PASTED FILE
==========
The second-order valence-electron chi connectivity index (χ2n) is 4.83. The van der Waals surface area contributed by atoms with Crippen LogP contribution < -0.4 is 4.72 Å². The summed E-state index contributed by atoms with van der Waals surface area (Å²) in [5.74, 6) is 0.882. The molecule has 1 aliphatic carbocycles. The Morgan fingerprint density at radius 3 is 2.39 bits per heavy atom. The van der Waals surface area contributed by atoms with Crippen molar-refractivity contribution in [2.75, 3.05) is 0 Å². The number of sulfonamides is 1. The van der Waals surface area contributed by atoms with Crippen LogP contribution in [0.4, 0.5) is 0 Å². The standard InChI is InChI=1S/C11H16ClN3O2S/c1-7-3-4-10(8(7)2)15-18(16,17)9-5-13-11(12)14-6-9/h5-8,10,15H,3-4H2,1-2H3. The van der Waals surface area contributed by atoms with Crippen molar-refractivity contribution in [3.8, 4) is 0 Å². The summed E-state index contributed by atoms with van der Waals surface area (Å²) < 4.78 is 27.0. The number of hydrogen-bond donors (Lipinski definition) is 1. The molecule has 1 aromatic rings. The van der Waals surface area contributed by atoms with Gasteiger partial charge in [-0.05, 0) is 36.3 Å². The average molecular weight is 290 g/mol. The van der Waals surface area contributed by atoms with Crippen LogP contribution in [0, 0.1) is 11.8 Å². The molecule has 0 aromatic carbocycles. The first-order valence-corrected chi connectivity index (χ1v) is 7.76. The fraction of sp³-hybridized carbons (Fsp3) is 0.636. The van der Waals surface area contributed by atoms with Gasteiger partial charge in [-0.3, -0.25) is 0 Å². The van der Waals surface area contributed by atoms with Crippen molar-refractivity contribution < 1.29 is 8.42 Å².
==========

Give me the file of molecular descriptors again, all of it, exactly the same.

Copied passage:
The second-order valence-electron chi connectivity index (χ2n) is 4.83. The van der Waals surface area contributed by atoms with Crippen LogP contribution < -0.4 is 4.72 Å². The summed E-state index contributed by atoms with van der Waals surface area (Å²) in [5.74, 6) is 0.882. The molecule has 1 aliphatic carbocycles. The Morgan fingerprint density at radius 3 is 2.39 bits per heavy atom. The van der Waals surface area contributed by atoms with Crippen molar-refractivity contribution in [2.75, 3.05) is 0 Å². The number of sulfonamides is 1. The van der Waals surface area contributed by atoms with Crippen LogP contribution in [0.4, 0.5) is 0 Å². The standard InChI is InChI=1S/C11H16ClN3O2S/c1-7-3-4-10(8(7)2)15-18(16,17)9-5-13-11(12)14-6-9/h5-8,10,15H,3-4H2,1-2H3. The van der Waals surface area contributed by atoms with Crippen molar-refractivity contribution in [3.8, 4) is 0 Å². The summed E-state index contributed by atoms with van der Waals surface area (Å²) < 4.78 is 27.0. The number of hydrogen-bond donors (Lipinski definition) is 1. The molecule has 1 aromatic rings. The van der Waals surface area contributed by atoms with Gasteiger partial charge in [-0.05, 0) is 36.3 Å². The average molecular weight is 290 g/mol. The van der Waals surface area contributed by atoms with Crippen LogP contribution in [0, 0.1) is 11.8 Å². The molecule has 0 aromatic carbocycles. The first-order valence-corrected chi connectivity index (χ1v) is 7.76. The fraction of sp³-hybridized carbons (Fsp3) is 0.636. The van der Waals surface area contributed by atoms with Gasteiger partial charge in [-0.3, -0.25) is 0 Å². The van der Waals surface area contributed by atoms with Crippen molar-refractivity contribution < 1.29 is 8.42 Å².